Based upon the harsh words of prosecutor Joe Deters this morning in announcing that University of Cincinnati police officer Ray Tensing was going to be charged with murder in the shooting death of Ray Dubose, I expected to see a slam-dunk video that clearly showed a cold-blooded execution.
Frankly, I don’t think that what we see in the video supports that claim, so I’m very interested to see what other evidence the Hamilton County prosecutor has that supports the murder charge, when voluntary manslaughter would appear to be the more reasonable charge under Ohio law.
Up until approximately
:51 1:52 we’re dealing with a seemingly routine traffic stop, where the man in the car, Samuel Debose, isn’t remotely combative. Officer Tensing then tells him twice to step out of the car, appears to reach into the car, and then everything becomes a blur.
Dubose appears to leaning away from the officer, but I can’t tell for sure. I cannot see any actions that I’d interpret as offensive in nature, and Tensing doesn’t appear to be making the claim that there was a “furtive movement,” in any event.
Tensing produces his gun and fires, and then seems to fall down after Debose’s car surges away. This is a key detail that lead to Tensing being charged, as he claims he opened fire because because he was being dragged by the vehicle.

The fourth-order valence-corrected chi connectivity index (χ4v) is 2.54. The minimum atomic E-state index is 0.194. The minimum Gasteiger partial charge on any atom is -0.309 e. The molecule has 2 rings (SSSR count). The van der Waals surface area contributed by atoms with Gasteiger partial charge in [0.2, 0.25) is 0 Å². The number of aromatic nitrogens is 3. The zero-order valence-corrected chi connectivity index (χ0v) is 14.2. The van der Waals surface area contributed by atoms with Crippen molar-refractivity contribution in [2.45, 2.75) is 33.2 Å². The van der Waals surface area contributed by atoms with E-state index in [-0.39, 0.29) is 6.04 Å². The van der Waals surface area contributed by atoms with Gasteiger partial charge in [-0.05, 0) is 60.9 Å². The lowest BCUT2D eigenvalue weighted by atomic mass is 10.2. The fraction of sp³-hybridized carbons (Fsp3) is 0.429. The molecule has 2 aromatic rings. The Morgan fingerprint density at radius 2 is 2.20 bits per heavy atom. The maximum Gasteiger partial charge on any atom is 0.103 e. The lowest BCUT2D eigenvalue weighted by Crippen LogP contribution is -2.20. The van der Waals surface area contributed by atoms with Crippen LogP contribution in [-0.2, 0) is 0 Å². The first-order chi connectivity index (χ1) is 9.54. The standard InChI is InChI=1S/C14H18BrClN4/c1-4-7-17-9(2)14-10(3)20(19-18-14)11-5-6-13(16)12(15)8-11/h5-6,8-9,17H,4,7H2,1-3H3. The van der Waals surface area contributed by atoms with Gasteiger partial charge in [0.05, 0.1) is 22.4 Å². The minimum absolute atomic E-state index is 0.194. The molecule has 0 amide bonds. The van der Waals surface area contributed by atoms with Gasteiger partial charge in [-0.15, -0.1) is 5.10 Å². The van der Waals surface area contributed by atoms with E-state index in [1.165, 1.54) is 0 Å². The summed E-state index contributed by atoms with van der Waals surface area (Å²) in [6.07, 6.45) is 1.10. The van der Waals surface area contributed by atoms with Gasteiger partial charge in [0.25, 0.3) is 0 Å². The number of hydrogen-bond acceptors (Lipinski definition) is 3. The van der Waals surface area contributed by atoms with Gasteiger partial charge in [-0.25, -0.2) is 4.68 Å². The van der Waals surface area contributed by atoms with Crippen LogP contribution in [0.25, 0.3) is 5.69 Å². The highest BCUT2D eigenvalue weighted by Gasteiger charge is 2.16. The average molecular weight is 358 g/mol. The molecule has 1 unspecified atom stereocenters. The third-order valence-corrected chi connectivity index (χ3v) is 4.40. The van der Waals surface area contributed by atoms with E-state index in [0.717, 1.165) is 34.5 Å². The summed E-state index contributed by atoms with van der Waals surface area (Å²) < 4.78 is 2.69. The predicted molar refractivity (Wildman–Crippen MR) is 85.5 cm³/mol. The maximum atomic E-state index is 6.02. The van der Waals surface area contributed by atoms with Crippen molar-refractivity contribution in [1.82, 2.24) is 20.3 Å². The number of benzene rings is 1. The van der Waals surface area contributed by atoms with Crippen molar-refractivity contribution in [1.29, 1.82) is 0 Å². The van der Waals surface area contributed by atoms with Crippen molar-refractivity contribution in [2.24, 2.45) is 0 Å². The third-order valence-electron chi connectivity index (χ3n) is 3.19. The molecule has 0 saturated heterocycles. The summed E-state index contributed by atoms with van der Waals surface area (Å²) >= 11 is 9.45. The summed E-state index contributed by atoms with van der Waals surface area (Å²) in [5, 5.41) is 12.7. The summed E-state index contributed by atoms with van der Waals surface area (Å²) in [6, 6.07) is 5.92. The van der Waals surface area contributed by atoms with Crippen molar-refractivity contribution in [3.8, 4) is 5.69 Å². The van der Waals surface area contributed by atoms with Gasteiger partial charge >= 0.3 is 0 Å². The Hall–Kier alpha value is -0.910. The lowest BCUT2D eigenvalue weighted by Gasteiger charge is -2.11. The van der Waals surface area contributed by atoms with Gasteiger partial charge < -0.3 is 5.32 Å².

Dubose’s car only makes it down the block before crashing, and the tape bounces from
:58 1:59 to 1:17 2:18 as Tensing runs down the street, only starting to stabilize as he brings his gun up and begins to scan and assess.
He stops some distance behind the car, and we see another officer come around from the right with his gun drawn, closing in on the vehicle, and the tape ends with the engine still revving the vehicle stopped by an unseen hard object.
* * *
This is clearly a “bad shoot.”
While Debose was non-compliant at the end, he did not do anything that appears to justify the use of deadly force by Tensing.
That said, not all criminal uses of deadly force are “murder,” and in Ohio we have five different degrees of culpability for death:
- Aggravated Murder
- Voluntary Manslaughter
- Involuntary Manslaughter
- Reckless Homicide
- Negligent Homicide
“Aggravated Murder” in Ohio seems to roughly line up with 1st degree murder in other jurisdictions, requiring premeditation.
“Murder” is vaguely defined, as something less than aggravated murder, but more than voluntary manslaughter.
Voluntary Manslaughter is defined as:
…the influence of sudden passion or in a sudden fit of rage, either of which is brought on by serious provocation occasioned by the victim that is reasonably sufficient to incite the person into using deadly force, shall knowingly cause the death of another
Involuntary manslaughter is (generally speaking) the commission of a death when attempting a misdemeanor crime, and so is less than seems warranted here.
Which do you think is the most-correct charge, based upon what we know of the evidence?
Update: We now have a better copy of the video, and updated the relevant time stamps/images above.